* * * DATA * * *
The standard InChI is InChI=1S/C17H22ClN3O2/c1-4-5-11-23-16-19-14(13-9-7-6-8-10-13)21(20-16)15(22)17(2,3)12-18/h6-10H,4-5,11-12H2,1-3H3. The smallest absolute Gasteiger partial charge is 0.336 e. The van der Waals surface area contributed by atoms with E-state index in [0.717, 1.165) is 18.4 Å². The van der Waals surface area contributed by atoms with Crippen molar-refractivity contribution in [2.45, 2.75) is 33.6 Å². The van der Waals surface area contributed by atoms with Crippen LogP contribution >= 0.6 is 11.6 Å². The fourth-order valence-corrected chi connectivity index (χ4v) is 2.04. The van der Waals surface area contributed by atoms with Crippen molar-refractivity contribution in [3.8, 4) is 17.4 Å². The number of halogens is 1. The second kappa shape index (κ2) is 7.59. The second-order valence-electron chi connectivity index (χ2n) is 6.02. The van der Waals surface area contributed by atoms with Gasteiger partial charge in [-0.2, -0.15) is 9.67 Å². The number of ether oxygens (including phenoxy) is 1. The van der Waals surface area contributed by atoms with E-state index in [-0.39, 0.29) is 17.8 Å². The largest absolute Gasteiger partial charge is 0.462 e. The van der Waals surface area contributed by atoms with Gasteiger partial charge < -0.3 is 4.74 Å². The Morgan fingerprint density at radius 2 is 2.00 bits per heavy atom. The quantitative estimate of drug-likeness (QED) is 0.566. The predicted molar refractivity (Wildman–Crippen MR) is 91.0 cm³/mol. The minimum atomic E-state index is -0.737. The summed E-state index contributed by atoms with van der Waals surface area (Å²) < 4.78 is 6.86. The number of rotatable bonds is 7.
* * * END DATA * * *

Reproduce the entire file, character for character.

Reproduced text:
The standard InChI is InChI=1S/C17H22ClN3O2/c1-4-5-11-23-16-19-14(13-9-7-6-8-10-13)21(20-16)15(22)17(2,3)12-18/h6-10H,4-5,11-12H2,1-3H3. The smallest absolute Gasteiger partial charge is 0.336 e. The van der Waals surface area contributed by atoms with E-state index in [0.717, 1.165) is 18.4 Å². The van der Waals surface area contributed by atoms with Crippen molar-refractivity contribution in [2.45, 2.75) is 33.6 Å². The van der Waals surface area contributed by atoms with Crippen LogP contribution >= 0.6 is 11.6 Å². The fourth-order valence-corrected chi connectivity index (χ4v) is 2.04. The van der Waals surface area contributed by atoms with Crippen molar-refractivity contribution in [3.8, 4) is 17.4 Å². The number of halogens is 1. The second kappa shape index (κ2) is 7.59. The second-order valence-electron chi connectivity index (χ2n) is 6.02. The van der Waals surface area contributed by atoms with Gasteiger partial charge in [-0.2, -0.15) is 9.67 Å². The number of ether oxygens (including phenoxy) is 1. The van der Waals surface area contributed by atoms with E-state index in [-0.39, 0.29) is 17.8 Å². The largest absolute Gasteiger partial charge is 0.462 e. The van der Waals surface area contributed by atoms with Gasteiger partial charge < -0.3 is 4.74 Å². The Morgan fingerprint density at radius 2 is 2.00 bits per heavy atom. The quantitative estimate of drug-likeness (QED) is 0.566. The predicted molar refractivity (Wildman–Crippen MR) is 91.0 cm³/mol. The minimum atomic E-state index is -0.737. The summed E-state index contributed by atoms with van der Waals surface area (Å²) < 4.78 is 6.86. The number of rotatable bonds is 7.